Shared Secondary Screens: The screening test for a single-phase shared secondary conductor assumes negative impacts occur at twenty kilovolt-amps (20 kVA), however, the actual transformers (and therefore kVA able to be accommodated from DERs) ranges from 15-167 kVA. The Report recommended setting the allowed kVA at 65% of the given transformer before further study is needed rather than a fixed value. Like the above recommendation, the Report recommended that the screen should be based upon export capacity, not nameplate capacity.
Level 2 Project Size: The Report recommended moving away from a flat 2 MW or less size cap on Level 2 screens and instead use the FERC Small Generator Interconnection Procedures chart, which considers line capacity and placement of the resource on the line, as shown below. The Report also recommended that the EDCs prepare hosting capacity maps and that projects be allowed to elect to proceed directly to study.
Additional Review: Maine’s small generator interconnection rules require the EDCs to offer “additional review” if a project fails a screening test (most often the 15% test described above) to determine if there will actually be safety impacts to the grid. The Report notes, however, that EDCs are inconsistent in the scope and detail of such reviews, and don’t consistently offer them. The Report notes that “Supplemental Review” processes have been adopted in multiple other states and recommends that Maine adopt such a program in lieu of the Additional Review. Under Supplemental Review, a project that fails an initial screen is then tested to determine:
- Whether aggregated generation on the line section exceeds 100% of the line section’s minimum load;
- Whether there will be negative impacts to voltage regulation; and
- Whether there will be impacts to safety and reliability.
Upon failure of any of these Supplemental Review tests the project and proceed to detailed study (which is more in-depth than Supplemental review). The Report recommends a flat fee for Supplemental Review.
Technical Requirements: The Report noted that EDC technical requirements are not uniform or specific and that, especially in Versant territory, they do not reflect industry best practices. The Report recommended a technical working group to develop specific, statewide interconnection standards.
Screen Failure Information: The Report notes that the information provided by the EDCs upon a screen failure is often insufficient for a developer to make business decisions about whether to modify the project or proceed to a Level 4 screen. The Report recommends that in addition to the information the PUC ordered the EDCs to provide in its recent Order revising Chapter 324, the EDCs should provide (listed verbatim):
1) [the EDC’s] definition of the line section and identification of the automatic sectionalizing device that bounds the line section, and
2) the aggregated generation of the line section.
The EDCs should also provide further specificity on the technical reason for screen failure and the limitations or thresholds that cause that failure (such as how the line section is defined or details on how aggregate generation is determined), similar to language adopted in Illinois and Massachusetts.
Storage: The Report observes that there are no mentions of energy storage in the Maine interconnection rules and that they “lack important technical and process details” for how storage systems will be reviewed, failing to address storage’s flexibility and ability to control exports to the grid. The Report recommended that the PUC establish storage-specific interconnection specifications, and recommended the PUC review the forthcoming Building A Technically Reliable Interconnection Evolution for Storage (BATRIES) report (which will be partly produced by IREC and Shute, Mihaly & Weinberger, LLP, the authors of the instant Report, with several co-authors and funded by the U.S. Department of Energy Solar Energy Technologies Office).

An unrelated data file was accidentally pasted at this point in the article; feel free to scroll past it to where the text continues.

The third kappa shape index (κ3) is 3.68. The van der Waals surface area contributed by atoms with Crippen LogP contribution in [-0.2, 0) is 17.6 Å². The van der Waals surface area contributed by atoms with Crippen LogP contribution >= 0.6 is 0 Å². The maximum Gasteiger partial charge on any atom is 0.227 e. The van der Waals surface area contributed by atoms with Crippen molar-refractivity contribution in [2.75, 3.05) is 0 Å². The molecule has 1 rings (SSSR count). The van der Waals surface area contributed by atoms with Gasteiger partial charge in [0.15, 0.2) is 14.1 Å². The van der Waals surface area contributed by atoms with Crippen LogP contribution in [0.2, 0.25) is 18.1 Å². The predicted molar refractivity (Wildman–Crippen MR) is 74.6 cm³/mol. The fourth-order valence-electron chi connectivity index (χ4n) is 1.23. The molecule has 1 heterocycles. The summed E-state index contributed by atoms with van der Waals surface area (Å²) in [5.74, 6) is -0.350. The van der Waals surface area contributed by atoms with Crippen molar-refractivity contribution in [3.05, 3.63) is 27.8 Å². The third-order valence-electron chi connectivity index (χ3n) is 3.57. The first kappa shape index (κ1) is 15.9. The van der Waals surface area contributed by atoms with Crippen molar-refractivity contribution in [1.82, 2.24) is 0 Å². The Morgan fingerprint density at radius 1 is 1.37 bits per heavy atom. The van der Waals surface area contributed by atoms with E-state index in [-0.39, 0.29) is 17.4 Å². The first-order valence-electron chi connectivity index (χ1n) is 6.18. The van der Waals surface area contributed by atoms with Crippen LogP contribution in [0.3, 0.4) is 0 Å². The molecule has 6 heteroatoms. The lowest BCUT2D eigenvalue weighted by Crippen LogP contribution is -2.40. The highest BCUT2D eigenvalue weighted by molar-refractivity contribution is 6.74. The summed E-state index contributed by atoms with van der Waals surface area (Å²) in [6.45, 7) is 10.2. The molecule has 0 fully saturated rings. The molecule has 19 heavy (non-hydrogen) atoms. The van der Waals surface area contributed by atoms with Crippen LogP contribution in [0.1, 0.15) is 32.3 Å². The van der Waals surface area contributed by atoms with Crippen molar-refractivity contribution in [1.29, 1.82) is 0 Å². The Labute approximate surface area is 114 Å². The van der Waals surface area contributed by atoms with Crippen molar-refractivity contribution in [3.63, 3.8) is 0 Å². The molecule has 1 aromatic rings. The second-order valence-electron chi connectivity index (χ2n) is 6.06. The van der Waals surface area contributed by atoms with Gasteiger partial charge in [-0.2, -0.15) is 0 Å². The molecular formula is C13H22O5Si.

Interconnection Upgrade Construction Timelines: IREC’s Report asserted that while the interconnection rules set out timelines for steps in the interconnection process, tracking compliance with these timelines is “limited and inconsistent” across the EDCs. Developers interviewed indicated that the interconnection process slows to “four to ten months beyond the expected timeline” if an upgrade is required. Delays in field planning appointments for transformer upgrades were confirmed by CMP. The Report recommended that compliance with interconnection timelines should be reported by the EDCs, and that a construction schedule should be included with an interconnection agreement.
Dispute Resolution: The current dispute resolution procedure prescribes a three-step process: 1) good-faith negotiation, 2) informal dispute resolution with PUC staff and, if necessary, 3) adjudicatory proceeding. Both developers and the EDCs expressed that the current process is time-consuming and cost-intensive, and often ends in formal proceedings despite attempts at mediation. They also asserted that the PUC staff are not empowered to make binding decisions, are sometimes insufficiently resourced, and do not have the requisite technical knowledge. The Report recommended that Maine establish a process similar to Massachusetts’s three-step system in which an Ombudsperson staff position is involved in the second step of mediation with the assistance of a technical advisor if necessary and specific timelines are established for each step.
Next Steps: The PUC has requested comments on the IREC report by April 4, 2022.
We note this is once piece of a larger movement to reform the interconnection process in Maine. These include Docket 2021-00039, the PUC Investigation of the Design and Operation of Maine’s Electric Distribution System which includes multiple reports form Electric Power Engineers, and a recent PUC Order approving a settlement agreement between CMP and several solar developer stakeholders. To track these proceedings and more, consider subscribing to Sustainable Energy Advantage’s Eyes and Ears subscription service.